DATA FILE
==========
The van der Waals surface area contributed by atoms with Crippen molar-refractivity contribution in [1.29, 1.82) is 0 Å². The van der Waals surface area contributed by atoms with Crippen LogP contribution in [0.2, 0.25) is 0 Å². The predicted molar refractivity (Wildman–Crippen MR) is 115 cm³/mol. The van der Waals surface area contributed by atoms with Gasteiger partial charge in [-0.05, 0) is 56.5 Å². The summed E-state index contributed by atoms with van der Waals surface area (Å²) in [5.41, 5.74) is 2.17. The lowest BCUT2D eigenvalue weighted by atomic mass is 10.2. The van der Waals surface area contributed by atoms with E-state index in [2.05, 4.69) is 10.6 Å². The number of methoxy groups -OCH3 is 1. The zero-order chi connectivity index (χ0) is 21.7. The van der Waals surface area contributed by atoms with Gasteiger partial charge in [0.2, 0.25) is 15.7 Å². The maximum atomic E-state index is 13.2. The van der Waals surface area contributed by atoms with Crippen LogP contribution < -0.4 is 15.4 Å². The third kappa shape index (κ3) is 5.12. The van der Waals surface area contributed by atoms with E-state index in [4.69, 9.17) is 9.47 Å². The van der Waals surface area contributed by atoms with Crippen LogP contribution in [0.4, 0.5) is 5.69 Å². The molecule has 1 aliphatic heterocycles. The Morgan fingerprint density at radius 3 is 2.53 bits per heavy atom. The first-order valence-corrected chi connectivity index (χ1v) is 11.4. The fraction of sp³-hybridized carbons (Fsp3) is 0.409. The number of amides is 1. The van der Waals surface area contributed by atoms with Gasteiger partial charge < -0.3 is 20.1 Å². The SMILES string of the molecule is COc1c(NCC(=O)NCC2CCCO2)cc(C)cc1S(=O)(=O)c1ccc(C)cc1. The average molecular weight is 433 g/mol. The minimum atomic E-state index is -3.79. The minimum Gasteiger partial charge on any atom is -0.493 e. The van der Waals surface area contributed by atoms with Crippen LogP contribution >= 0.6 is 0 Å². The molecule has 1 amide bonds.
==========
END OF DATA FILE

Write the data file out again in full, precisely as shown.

The van der Waals surface area contributed by atoms with Crippen molar-refractivity contribution in [1.29, 1.82) is 0 Å². The van der Waals surface area contributed by atoms with Crippen LogP contribution in [0.2, 0.25) is 0 Å². The predicted molar refractivity (Wildman–Crippen MR) is 115 cm³/mol. The van der Waals surface area contributed by atoms with Gasteiger partial charge in [-0.05, 0) is 56.5 Å². The summed E-state index contributed by atoms with van der Waals surface area (Å²) in [5.41, 5.74) is 2.17. The lowest BCUT2D eigenvalue weighted by atomic mass is 10.2. The van der Waals surface area contributed by atoms with E-state index in [2.05, 4.69) is 10.6 Å². The number of methoxy groups -OCH3 is 1. The zero-order chi connectivity index (χ0) is 21.7. The van der Waals surface area contributed by atoms with Gasteiger partial charge in [0.2, 0.25) is 15.7 Å². The maximum atomic E-state index is 13.2. The van der Waals surface area contributed by atoms with Crippen LogP contribution < -0.4 is 15.4 Å². The third kappa shape index (κ3) is 5.12. The van der Waals surface area contributed by atoms with E-state index in [4.69, 9.17) is 9.47 Å². The van der Waals surface area contributed by atoms with Crippen LogP contribution in [0.4, 0.5) is 5.69 Å². The molecule has 1 aliphatic heterocycles. The Morgan fingerprint density at radius 3 is 2.53 bits per heavy atom. The first-order valence-corrected chi connectivity index (χ1v) is 11.4. The fraction of sp³-hybridized carbons (Fsp3) is 0.409. The number of amides is 1. The van der Waals surface area contributed by atoms with Gasteiger partial charge < -0.3 is 20.1 Å². The SMILES string of the molecule is COc1c(NCC(=O)NCC2CCCO2)cc(C)cc1S(=O)(=O)c1ccc(C)cc1. The average molecular weight is 433 g/mol. The minimum atomic E-state index is -3.79. The minimum Gasteiger partial charge on any atom is -0.493 e. The van der Waals surface area contributed by atoms with Crippen LogP contribution >= 0.6 is 0 Å². The molecule has 1 amide bonds.